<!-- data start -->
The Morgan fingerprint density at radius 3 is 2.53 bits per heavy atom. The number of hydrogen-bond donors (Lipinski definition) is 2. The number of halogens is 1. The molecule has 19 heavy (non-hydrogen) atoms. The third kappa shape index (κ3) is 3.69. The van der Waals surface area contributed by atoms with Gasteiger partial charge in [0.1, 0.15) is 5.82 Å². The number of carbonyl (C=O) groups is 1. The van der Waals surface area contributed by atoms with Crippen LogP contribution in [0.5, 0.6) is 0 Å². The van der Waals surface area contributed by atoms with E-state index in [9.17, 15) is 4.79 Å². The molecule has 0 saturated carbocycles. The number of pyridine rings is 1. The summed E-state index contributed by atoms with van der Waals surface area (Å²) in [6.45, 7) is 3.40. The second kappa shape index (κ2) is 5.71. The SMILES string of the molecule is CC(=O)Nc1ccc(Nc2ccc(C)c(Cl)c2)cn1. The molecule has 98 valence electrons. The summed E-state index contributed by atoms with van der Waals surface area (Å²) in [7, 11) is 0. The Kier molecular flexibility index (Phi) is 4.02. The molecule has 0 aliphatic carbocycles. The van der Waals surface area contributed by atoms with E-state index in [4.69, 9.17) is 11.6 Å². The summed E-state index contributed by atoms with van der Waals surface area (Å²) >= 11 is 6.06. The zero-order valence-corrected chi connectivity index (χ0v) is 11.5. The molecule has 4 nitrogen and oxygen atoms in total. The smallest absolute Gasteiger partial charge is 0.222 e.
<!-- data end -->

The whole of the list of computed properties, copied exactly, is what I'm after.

The Morgan fingerprint density at radius 3 is 2.53 bits per heavy atom. The number of hydrogen-bond donors (Lipinski definition) is 2. The number of halogens is 1. The molecule has 19 heavy (non-hydrogen) atoms. The third kappa shape index (κ3) is 3.69. The van der Waals surface area contributed by atoms with Gasteiger partial charge in [0.1, 0.15) is 5.82 Å². The number of carbonyl (C=O) groups is 1. The van der Waals surface area contributed by atoms with Crippen LogP contribution in [0.5, 0.6) is 0 Å². The van der Waals surface area contributed by atoms with E-state index in [9.17, 15) is 4.79 Å². The molecule has 0 saturated carbocycles. The number of pyridine rings is 1. The summed E-state index contributed by atoms with van der Waals surface area (Å²) in [6.45, 7) is 3.40. The second kappa shape index (κ2) is 5.71. The SMILES string of the molecule is CC(=O)Nc1ccc(Nc2ccc(C)c(Cl)c2)cn1. The molecule has 98 valence electrons. The summed E-state index contributed by atoms with van der Waals surface area (Å²) in [7, 11) is 0. The Kier molecular flexibility index (Phi) is 4.02. The molecule has 0 aliphatic carbocycles. The van der Waals surface area contributed by atoms with E-state index in [4.69, 9.17) is 11.6 Å². The summed E-state index contributed by atoms with van der Waals surface area (Å²) >= 11 is 6.06. The zero-order valence-corrected chi connectivity index (χ0v) is 11.5. The molecule has 4 nitrogen and oxygen atoms in total. The smallest absolute Gasteiger partial charge is 0.222 e.